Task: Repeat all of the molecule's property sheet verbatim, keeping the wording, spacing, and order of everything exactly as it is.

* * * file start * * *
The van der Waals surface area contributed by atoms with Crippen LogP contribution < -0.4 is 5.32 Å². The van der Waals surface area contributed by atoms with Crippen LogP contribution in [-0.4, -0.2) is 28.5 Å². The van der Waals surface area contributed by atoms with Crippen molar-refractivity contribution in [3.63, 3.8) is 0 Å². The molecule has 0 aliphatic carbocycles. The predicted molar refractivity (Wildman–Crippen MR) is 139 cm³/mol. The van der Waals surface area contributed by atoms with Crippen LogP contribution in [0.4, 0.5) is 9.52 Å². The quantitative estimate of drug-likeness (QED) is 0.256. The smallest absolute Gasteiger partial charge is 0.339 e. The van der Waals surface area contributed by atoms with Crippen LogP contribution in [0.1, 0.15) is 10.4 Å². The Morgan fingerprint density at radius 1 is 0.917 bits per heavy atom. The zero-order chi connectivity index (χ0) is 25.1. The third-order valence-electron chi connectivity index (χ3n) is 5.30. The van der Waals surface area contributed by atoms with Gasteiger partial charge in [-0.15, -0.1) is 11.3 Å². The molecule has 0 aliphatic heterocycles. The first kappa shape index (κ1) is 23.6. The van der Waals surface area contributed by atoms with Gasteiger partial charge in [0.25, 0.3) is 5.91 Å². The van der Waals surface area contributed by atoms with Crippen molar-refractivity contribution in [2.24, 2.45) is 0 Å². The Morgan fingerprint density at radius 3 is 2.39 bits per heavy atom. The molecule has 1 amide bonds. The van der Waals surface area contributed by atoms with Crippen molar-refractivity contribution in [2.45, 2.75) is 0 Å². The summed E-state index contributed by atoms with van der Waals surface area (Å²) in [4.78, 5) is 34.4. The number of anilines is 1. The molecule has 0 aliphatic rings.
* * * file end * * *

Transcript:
The van der Waals surface area contributed by atoms with Crippen LogP contribution < -0.4 is 5.32 Å². The van der Waals surface area contributed by atoms with Crippen LogP contribution in [-0.4, -0.2) is 28.5 Å². The van der Waals surface area contributed by atoms with Crippen molar-refractivity contribution in [3.63, 3.8) is 0 Å². The molecule has 0 aliphatic carbocycles. The predicted molar refractivity (Wildman–Crippen MR) is 139 cm³/mol. The van der Waals surface area contributed by atoms with Crippen LogP contribution in [0.4, 0.5) is 9.52 Å². The quantitative estimate of drug-likeness (QED) is 0.256. The smallest absolute Gasteiger partial charge is 0.339 e. The van der Waals surface area contributed by atoms with Crippen LogP contribution in [0.1, 0.15) is 10.4 Å². The Morgan fingerprint density at radius 1 is 0.917 bits per heavy atom. The zero-order chi connectivity index (χ0) is 25.1. The third-order valence-electron chi connectivity index (χ3n) is 5.30. The van der Waals surface area contributed by atoms with Gasteiger partial charge in [-0.15, -0.1) is 11.3 Å². The molecule has 0 aliphatic heterocycles. The first kappa shape index (κ1) is 23.6. The van der Waals surface area contributed by atoms with Gasteiger partial charge in [0.25, 0.3) is 5.91 Å². The van der Waals surface area contributed by atoms with Crippen molar-refractivity contribution in [2.24, 2.45) is 0 Å². The Morgan fingerprint density at radius 3 is 2.39 bits per heavy atom. The molecule has 1 amide bonds. The van der Waals surface area contributed by atoms with Crippen molar-refractivity contribution in [2.45, 2.75) is 0 Å². The summed E-state index contributed by atoms with van der Waals surface area (Å²) in [4.78, 5) is 34.4. The number of anilines is 1. The molecule has 0 aliphatic rings.